This summer, a team of students gathered at the Hunan University school of Architecture in China, for a Digital Architecture Laboratory project. The team’s challenge was to use digital technology to solve for the program, designing a structure that provided shade, and fit within an approximately 10-by-10-by-20-foot area. The solution was a beautiful sculptural plywood canopy. Architects from the university, UNstudio and Zaha Hadid Architects participated with the students to create their concept for an exterior waiting area, providing shade under the canopy.
Design in the digital age provides a freedom to explore complex compositions of form. Certainly historically plans have been drawn by hand to document intricate built elements, but not with the speed, accuracy or opportunity to study the three dimensional characteristics so completely. Even so, nothing replaces the need to build and mock up sculptural elements in the process of study. Utilizing the accuracy of digital design tools and laser cutting , the canopy’s design team assembled each piece by hand using plywood, steel, tensile cable mesh and fasteners.
“The canopy is supported by six L-shaped steel sections anchored to a wall. To these are attached a set of six curving, laser-cut plywood ribs, which are cross-braced by additional ribs running parallel to the ground. Tensile steel mesh is fastened to this underlying grid, providing netting to which the hexagonal plywood panels could be attached. Made with off-the-shelf hardware pieces assembled into a customized circular joint, the fasteners allow each hexagon to be tuned by hand, ensuring panels are precisely positioned on the x, y, and, z axes”.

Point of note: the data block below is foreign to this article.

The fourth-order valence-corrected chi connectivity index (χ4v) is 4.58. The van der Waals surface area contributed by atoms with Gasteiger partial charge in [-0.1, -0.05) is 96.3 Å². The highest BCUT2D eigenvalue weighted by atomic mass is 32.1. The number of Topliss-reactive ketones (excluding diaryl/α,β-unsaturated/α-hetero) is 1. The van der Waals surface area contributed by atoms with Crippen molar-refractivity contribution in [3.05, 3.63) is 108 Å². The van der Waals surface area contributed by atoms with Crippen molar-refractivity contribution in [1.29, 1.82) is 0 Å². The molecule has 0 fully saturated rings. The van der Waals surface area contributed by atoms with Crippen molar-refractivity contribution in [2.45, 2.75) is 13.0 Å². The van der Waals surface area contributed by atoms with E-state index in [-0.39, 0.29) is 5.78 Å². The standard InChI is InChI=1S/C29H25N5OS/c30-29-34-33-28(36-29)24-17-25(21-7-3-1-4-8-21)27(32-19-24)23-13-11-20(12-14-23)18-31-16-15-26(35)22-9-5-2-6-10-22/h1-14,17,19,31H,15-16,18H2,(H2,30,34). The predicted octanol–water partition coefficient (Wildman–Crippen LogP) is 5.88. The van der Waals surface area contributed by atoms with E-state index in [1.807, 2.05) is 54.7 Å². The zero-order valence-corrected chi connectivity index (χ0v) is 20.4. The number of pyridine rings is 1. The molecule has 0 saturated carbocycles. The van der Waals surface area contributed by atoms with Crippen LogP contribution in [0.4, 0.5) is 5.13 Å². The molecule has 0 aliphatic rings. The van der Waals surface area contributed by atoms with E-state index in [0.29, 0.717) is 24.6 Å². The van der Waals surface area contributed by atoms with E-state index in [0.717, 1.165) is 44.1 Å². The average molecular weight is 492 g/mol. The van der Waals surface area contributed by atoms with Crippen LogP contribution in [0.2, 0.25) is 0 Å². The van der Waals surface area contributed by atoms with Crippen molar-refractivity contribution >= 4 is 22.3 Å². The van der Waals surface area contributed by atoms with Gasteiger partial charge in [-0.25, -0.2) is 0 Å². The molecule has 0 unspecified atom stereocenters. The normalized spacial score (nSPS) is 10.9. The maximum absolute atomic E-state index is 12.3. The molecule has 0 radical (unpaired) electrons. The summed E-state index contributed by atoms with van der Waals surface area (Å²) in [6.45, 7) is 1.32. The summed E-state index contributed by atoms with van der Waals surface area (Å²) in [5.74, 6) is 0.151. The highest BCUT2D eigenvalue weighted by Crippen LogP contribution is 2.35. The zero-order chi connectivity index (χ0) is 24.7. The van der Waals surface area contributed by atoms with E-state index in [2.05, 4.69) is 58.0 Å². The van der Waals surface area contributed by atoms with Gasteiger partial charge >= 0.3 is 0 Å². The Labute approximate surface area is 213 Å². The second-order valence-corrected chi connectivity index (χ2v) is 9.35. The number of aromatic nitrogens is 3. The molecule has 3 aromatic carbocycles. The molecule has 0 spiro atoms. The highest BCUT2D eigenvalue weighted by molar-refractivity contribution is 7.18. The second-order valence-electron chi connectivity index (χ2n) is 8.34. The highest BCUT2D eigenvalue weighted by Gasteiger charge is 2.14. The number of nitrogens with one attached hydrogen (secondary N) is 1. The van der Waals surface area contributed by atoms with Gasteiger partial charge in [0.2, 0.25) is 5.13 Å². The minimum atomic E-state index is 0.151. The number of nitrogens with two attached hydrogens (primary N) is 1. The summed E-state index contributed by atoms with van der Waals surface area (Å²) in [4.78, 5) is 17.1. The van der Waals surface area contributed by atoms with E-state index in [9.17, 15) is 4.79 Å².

I embrace the opportunities for precision and accuracy that digital tools offer, while standing firm on the need to built and create by hand. This seems an excellent example of how old and new processes can come together to create beautiful, functional solutions.
Excerpts, Images and story source found here.